#7 Clustering algorithm for formations in football games
Reference: Sci Rep. 2019 Sep 11;9(1):13172. doi: 10.1038/s41598-019-48623-1.
Authors: Narizuka T, Yamazaki Y
Download link: https://www.nature.com/articles/s41598-019-48623-1.pdf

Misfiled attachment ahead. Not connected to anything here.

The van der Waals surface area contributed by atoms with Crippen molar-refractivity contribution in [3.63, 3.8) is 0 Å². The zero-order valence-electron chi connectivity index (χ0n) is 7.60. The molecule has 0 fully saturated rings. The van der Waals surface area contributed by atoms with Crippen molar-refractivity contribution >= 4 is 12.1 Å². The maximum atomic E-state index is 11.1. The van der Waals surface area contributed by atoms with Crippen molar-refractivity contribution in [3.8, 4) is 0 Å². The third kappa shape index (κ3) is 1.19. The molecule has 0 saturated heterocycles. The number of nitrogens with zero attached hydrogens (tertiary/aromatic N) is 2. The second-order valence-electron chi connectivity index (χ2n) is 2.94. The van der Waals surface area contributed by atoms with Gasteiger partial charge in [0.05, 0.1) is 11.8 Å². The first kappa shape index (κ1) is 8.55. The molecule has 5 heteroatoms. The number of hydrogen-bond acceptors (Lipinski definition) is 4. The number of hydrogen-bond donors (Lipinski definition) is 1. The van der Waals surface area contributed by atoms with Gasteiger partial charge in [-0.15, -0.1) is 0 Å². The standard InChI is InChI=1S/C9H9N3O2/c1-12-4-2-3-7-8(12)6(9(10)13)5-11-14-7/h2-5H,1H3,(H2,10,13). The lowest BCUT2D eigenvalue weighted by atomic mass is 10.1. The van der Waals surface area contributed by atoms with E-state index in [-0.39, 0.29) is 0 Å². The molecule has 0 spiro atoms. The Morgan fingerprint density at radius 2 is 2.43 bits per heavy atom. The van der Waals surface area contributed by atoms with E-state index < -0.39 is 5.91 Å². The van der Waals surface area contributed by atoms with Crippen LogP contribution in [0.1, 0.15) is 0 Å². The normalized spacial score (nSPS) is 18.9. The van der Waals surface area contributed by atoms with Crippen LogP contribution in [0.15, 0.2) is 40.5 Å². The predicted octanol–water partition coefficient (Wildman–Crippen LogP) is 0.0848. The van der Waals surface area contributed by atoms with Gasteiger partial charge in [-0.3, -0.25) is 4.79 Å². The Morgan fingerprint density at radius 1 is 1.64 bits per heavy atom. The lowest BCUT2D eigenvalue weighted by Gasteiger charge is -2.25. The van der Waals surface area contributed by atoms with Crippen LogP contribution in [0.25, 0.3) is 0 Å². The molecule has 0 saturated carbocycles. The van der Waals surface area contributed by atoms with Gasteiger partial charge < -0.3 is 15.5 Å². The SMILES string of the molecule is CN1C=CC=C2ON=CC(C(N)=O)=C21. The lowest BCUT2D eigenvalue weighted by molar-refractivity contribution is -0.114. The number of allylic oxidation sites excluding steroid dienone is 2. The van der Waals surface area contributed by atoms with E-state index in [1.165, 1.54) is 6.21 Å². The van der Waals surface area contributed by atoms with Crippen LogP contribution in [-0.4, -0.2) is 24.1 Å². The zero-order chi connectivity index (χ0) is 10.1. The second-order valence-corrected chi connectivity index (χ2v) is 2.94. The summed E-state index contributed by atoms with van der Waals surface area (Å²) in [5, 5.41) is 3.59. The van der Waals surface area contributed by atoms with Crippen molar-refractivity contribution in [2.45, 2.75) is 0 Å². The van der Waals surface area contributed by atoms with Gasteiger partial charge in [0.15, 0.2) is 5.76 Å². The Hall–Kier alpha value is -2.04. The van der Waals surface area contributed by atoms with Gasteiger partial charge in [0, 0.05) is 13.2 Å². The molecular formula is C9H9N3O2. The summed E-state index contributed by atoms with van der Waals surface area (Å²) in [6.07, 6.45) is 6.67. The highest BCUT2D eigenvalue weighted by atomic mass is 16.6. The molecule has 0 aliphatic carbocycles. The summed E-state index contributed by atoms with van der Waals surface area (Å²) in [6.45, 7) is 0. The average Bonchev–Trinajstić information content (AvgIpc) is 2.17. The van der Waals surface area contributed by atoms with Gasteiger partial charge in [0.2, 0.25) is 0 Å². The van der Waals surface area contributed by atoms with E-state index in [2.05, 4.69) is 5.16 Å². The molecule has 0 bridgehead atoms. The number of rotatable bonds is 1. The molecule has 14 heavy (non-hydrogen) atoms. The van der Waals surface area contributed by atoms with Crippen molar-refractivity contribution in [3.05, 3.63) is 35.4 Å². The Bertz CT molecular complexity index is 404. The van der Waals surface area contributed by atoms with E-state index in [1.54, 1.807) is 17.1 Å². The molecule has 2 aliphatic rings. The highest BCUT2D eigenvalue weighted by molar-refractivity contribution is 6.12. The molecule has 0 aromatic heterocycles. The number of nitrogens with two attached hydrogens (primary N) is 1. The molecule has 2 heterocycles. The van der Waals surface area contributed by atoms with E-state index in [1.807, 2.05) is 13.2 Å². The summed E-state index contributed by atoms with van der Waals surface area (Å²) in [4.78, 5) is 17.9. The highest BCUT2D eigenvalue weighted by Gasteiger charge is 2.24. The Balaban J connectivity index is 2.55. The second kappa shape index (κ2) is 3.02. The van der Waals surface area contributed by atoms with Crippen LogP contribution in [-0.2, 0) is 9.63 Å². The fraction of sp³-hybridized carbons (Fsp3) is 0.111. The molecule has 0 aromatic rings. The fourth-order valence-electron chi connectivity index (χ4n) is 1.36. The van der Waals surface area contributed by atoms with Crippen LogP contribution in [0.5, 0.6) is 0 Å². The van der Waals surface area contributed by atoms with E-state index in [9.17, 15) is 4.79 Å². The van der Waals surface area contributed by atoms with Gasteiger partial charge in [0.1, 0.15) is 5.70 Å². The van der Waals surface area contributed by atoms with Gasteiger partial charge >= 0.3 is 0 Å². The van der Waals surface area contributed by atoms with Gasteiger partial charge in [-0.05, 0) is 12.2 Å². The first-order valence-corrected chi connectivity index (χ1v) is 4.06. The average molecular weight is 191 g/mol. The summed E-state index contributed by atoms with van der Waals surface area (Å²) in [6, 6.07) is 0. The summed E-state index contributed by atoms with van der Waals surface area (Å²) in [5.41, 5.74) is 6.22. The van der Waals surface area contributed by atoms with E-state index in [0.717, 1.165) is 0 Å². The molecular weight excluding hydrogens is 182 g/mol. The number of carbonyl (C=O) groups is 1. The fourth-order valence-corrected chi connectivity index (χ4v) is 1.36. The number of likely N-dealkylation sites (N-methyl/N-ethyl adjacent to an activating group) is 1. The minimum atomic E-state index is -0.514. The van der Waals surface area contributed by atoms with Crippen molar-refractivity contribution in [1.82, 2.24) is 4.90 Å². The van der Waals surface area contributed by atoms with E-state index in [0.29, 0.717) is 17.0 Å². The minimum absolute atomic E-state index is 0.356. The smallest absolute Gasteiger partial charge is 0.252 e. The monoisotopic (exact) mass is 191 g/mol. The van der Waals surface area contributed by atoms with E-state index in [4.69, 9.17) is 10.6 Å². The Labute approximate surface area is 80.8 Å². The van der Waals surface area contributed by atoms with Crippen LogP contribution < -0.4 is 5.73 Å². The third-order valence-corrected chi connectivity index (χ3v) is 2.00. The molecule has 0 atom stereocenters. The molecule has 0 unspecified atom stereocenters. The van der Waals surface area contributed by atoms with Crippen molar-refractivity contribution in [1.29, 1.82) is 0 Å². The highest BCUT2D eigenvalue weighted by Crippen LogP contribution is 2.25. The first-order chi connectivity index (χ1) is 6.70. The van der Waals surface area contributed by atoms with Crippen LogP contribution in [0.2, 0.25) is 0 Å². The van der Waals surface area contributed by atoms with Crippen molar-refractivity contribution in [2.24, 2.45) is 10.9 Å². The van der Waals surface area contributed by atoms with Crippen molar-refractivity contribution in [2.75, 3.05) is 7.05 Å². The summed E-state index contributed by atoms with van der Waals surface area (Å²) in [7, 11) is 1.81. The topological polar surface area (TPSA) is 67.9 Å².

Summary: In competitive team sports, players maintain a certain formation during a game to achieve effective attacks and defenses. For the quantitative game analysis and assessment of team styles, we need a general framework that can characterize such formation structures dynamically. This paper develops a clustering algorithm for formations of multiple football (soccer) games based on the Delaunay method, which defines the formation of a team as an adjacency matrix of Delaunay triangulation. We first show that heat maps of entire football games can be clustered into several average formations: "442", "4141", "433", "541", and "343". Then, using hierarchical clustering, each average formation is further divided into more specific patterns (clusters) in which the configurations of players are different. Our method enables the visualization, quantitative comparison, and time-series analysis for formations in different time scales by focusing on transitions between clusters at each hierarchy. In particular, we can extract team styles from multiple games regarding the positional exchange of players within the formations. Applying our algorithm to the datasets comprising football games, we extract typical transition patterns of the formation for a particular team.